I think the most important thing that I would be glad is if I could see in the industry in the near future a balanced, equal representation of all genres…so the key to your success is not the type of music that you are playing and its “marketability”, but the quality of it. The musician’s only job would be to write honest, professional songs and if it’s truly good, it wouldn’t matter if it’s a pop, metal or a rap song, it will be on the radio represented to a huge amount of people.

CV: What can fans except to see coming next from you?

Our second LP called “LIBRA” just came out on the 31th of January and we are really proud of this release…we worked so much on it and we gave our souls and hearts to make it as good as is possible from us. As far as we are able to look back over the past two years, we truly think that it has became a colorful, yet coherent album overall. It was a challenging task for us to create such an LP, while being honest and fulfilling our expectations to ourselves.

Libra is a concept album – divided into two parts with eight songs in total – about a fictional character and its inner journey from a murder driven by a long awaited revenge to the dissolving death of himself.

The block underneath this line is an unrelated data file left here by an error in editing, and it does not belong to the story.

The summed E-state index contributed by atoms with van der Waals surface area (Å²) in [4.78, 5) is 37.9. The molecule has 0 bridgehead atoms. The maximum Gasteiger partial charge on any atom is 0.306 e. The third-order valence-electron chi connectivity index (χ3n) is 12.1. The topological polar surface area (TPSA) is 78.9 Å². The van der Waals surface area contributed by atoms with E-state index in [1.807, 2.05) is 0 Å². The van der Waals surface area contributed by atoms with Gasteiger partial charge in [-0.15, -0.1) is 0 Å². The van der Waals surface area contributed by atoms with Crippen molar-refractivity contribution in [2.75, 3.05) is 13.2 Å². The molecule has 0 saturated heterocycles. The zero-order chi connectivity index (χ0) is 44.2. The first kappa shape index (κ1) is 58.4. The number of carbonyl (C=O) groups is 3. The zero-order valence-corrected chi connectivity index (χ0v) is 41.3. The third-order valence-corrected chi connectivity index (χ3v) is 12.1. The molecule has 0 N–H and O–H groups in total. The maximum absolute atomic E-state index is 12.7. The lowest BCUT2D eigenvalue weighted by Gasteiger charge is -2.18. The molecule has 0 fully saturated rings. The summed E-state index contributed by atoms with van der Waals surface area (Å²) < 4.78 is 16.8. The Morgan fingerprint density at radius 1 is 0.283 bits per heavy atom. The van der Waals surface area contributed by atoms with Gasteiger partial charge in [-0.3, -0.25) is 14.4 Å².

We hope that we will find new opportunities to show ourselves to the world, I really believe it will happen. Our plans are to play as many concerts, in as many places, to as many people as possible in the next few years, and we will continuously work on making our shows bigger, smellier, more colorful and more professional. We hope that the belief that we have in our music, and the attitude we are trying to follow will takes us to where we want to be.

CV: Thanks again for Samuel taking some time and talking. It is greatly appreciated.

Thank you very much

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The Cosmick Voice
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My name is Mick Michaels...I'm an artist, music fan, songwriter, producer, show host, dreamer and guitarist for the traditional Heavy Metal band Corners of Sanctuary. Writing has always been a creative outlet for me; what I couldn't say in speech, I was able to do with the written word.  Writing has given me a voice and a way for me to create on a multitude of platforms including music and song, articles, independent screenplays, books and now, artist interviews. The Cosmick View is an opportunity to raise the bar and showcase artists in a positive and inspirational light. For me, it's another out-of-this-world adventure.